Difference between revisions of "Illinois Court Records"
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[[United States|''United States'']][[Image:Gotoarrow.png]][[Illinois|''Illinois'']] [[Image:Gotoarrow.png]][[|Court Records]]
Revision as of 06:39, 28 July 2011
Names of many Illinois residents may be found in civil court records of actions such as disputes over property or settlement of estates. Criminal court records have information of people involved in confrontations, thefts, or destruction of property. These records may give a person’s age, residence, occupation, and family relationships. Friends and neighbors may have given depositions as witnesses.
Since 1818, courts in Illinois have consisted of a Supreme Court and inferior courts. Major courts that kept records of genealogical value were established as follows:
- County courts were county-wide courts with jurisdiction over minor civil and criminal cases and, in some counties, probate matters. Separate probate courts were established in larger counties.
- Municipal (or City) courts had jurisdiction with circuit courts over civil and criminal actions.
- Justices of the peace had jurisdiction over misdemeanors and minor civil cases.
- County commissioners’ courts originally had county-wide jurisdiction over public roads, turnpikes, canals, taxes, and licenses, but have evolved into administrative rather than judicial bodies.
- Circuit courts were created as early as 1819. They became the major trial courts in 1964 when all other trial courts were abolished. The circuit courts have handled civil and criminal cases, probate and estate files, and guardianship, adoption, divorce, and naturalization records. Currently, there are 21 judicial circuits and a Cook County circuit in Illinois. Most of these serve several counties, and court sessions are held in each county. The circuit clerks in each county hold the records of cases heard in their court. Many court records have been transferred to IRAD depositories by the counties.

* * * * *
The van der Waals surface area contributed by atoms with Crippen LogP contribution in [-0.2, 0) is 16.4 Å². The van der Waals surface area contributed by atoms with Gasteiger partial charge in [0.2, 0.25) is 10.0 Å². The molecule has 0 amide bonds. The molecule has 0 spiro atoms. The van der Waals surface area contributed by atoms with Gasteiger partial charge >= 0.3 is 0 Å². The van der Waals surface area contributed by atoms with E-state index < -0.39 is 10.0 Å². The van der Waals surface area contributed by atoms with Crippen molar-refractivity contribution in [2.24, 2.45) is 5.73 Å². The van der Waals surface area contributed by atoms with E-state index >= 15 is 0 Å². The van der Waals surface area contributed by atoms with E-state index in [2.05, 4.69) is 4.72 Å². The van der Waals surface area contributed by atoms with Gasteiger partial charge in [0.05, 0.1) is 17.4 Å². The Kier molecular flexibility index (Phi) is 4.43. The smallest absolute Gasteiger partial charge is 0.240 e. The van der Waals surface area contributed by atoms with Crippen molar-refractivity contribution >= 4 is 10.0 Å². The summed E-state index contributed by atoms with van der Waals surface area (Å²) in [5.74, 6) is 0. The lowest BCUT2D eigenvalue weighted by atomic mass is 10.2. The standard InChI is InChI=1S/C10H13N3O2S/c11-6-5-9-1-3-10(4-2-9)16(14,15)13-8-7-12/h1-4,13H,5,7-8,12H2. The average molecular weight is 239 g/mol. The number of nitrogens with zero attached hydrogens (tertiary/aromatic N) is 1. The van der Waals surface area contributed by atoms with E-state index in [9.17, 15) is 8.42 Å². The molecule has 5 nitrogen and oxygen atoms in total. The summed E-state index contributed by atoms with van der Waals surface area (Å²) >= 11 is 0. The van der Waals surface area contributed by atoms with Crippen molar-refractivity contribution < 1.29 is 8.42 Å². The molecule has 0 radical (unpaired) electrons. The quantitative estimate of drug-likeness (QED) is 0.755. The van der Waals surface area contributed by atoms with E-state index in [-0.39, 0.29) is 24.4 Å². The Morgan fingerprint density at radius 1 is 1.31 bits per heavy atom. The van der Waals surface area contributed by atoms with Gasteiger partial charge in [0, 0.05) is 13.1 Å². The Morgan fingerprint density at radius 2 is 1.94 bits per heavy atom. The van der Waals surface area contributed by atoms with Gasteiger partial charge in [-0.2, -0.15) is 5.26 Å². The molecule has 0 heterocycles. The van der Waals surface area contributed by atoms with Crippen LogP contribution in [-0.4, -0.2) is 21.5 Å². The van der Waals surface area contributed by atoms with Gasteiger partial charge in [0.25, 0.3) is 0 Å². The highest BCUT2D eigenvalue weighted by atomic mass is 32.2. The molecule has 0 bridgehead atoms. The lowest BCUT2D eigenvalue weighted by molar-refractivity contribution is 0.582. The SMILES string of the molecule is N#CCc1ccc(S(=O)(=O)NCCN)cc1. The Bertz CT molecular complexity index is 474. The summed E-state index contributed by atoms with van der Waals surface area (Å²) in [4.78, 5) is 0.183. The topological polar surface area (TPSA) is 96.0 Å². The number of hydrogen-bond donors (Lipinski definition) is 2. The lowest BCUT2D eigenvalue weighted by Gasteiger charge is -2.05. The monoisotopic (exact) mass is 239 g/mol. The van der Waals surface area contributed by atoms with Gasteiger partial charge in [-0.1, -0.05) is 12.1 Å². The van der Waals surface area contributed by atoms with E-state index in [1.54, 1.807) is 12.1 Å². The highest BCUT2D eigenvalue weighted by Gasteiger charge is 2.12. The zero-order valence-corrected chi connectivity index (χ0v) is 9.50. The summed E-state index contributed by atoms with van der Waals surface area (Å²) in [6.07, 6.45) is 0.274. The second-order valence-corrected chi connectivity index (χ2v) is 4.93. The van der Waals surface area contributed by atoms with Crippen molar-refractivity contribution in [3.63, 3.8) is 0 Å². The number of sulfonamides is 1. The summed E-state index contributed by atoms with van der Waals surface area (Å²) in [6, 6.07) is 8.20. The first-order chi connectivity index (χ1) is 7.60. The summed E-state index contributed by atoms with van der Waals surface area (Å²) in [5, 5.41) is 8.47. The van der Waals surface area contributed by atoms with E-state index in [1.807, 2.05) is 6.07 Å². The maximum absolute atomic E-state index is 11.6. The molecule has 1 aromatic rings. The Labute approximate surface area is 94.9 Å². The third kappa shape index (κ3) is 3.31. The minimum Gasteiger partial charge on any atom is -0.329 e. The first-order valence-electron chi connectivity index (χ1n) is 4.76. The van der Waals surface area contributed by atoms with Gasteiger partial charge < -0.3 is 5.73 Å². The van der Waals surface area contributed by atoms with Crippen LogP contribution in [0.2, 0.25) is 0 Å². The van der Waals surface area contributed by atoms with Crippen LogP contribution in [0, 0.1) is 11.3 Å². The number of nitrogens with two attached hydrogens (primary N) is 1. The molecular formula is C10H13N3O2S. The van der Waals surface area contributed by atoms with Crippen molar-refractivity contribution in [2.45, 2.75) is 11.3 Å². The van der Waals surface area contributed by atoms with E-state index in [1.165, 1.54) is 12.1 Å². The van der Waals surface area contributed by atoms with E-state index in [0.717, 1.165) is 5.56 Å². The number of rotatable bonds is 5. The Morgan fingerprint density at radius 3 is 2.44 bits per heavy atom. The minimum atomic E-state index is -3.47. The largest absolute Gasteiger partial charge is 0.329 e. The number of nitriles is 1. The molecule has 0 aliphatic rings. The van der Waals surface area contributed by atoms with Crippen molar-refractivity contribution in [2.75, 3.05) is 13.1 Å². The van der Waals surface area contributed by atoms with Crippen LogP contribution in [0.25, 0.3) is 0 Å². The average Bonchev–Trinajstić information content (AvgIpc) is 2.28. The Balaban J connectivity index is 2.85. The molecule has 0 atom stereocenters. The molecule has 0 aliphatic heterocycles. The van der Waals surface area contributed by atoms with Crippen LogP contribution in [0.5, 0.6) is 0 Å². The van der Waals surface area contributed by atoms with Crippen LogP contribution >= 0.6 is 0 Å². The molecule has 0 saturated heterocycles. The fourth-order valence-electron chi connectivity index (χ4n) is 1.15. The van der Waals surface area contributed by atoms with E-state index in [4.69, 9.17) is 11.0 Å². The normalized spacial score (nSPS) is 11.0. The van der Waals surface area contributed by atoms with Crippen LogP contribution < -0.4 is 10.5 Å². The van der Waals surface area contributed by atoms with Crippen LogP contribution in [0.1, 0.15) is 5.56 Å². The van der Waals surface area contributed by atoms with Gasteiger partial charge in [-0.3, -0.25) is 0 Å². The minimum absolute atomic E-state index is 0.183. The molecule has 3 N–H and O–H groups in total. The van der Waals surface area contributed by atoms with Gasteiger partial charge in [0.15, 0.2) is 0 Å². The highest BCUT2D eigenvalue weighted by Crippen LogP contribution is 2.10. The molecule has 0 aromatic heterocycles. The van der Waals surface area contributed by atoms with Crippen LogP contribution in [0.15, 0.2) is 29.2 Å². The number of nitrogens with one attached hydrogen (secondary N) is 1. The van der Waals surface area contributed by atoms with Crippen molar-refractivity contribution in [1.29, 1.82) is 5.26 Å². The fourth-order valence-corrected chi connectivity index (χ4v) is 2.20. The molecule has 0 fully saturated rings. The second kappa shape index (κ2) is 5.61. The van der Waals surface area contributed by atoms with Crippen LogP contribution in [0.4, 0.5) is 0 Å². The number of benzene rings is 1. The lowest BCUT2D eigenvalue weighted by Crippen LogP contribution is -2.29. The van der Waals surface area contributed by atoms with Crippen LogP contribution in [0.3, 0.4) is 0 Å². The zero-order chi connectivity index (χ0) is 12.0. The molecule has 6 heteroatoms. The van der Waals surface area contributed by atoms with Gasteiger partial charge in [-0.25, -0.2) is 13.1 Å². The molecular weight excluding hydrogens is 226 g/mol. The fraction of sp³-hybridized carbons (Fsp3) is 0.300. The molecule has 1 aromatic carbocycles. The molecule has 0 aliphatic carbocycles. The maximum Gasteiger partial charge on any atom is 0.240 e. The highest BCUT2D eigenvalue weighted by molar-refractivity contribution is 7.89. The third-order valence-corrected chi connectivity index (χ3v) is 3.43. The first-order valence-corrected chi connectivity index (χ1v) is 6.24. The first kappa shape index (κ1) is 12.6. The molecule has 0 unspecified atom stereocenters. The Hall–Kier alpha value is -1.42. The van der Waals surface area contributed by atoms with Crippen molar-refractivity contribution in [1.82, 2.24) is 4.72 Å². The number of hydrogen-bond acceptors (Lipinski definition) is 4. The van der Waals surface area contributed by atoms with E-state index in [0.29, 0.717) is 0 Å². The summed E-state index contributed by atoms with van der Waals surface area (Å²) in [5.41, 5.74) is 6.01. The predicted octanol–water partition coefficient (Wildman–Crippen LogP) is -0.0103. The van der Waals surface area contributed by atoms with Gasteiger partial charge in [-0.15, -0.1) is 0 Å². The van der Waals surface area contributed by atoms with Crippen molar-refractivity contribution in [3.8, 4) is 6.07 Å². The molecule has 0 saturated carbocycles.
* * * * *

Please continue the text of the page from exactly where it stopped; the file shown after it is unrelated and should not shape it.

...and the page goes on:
Other court records in Illinois were created by the Illinois Supreme Court (established in 1818) and intermediate appellate and police courts. The Chicago court system has included mayoral, superior, criminal, and family courts.
Since 1964, the records of all earlier courts have been in the custody of the circuit court in each county. Records of the former Cook County Superior Court and some other Chicago area courts are now with:
Circuit Court of Cook County, Archives Department
Room 1113, Richard J. Daley Center
Chicago, IL 60602
Telephone: 312- 443-5500
For more information about court procedures and records, see:
Clayton, John. The Illinois Fact Book and Historical Almanac, 1673–1968. Carbondale, Illinois: Southern Illinois University Press, 1970. (Family History Library book 977.3 A7c).
A good brief History of the Illinois Court System is available at the website of the Nineteenth Judicial Circuit Court of Lake County, Illinois, covering from the early history of courts prior to Illinois becoming a state to the present.
Another online History of the Illinois Judicial System is available on the Illinois Courts website.
A history of the early court system in Illinois is:
Crossley, Frederic Bears. Courts and Lawyers. Three Volumes. Chicago, Illinois: American Historical Society, 1916. (Family History Library book 977.3 D3c; film 934965.) This work gives a brief history of the court system in Illinois and biographical sketches of those who affected the history of the courts and those who were part of the bar about 1916.
The court structure is described in:
Klein, Fannie J. Federal and State Court Systems: A Guide. Cambridge, Massachusetts: Ballinger Publishing, 1977, 103–8. (Family History Library book 973 P2kL.)
Family History Library
Court records can be found in the Family History Library Catalog by using a Place Search under:
ILLINOIS - COURT RECORDS
ILLINOIS - LAW AND LEGISLATION
ILLINOIS, [COUNTY] - COURT RECORDS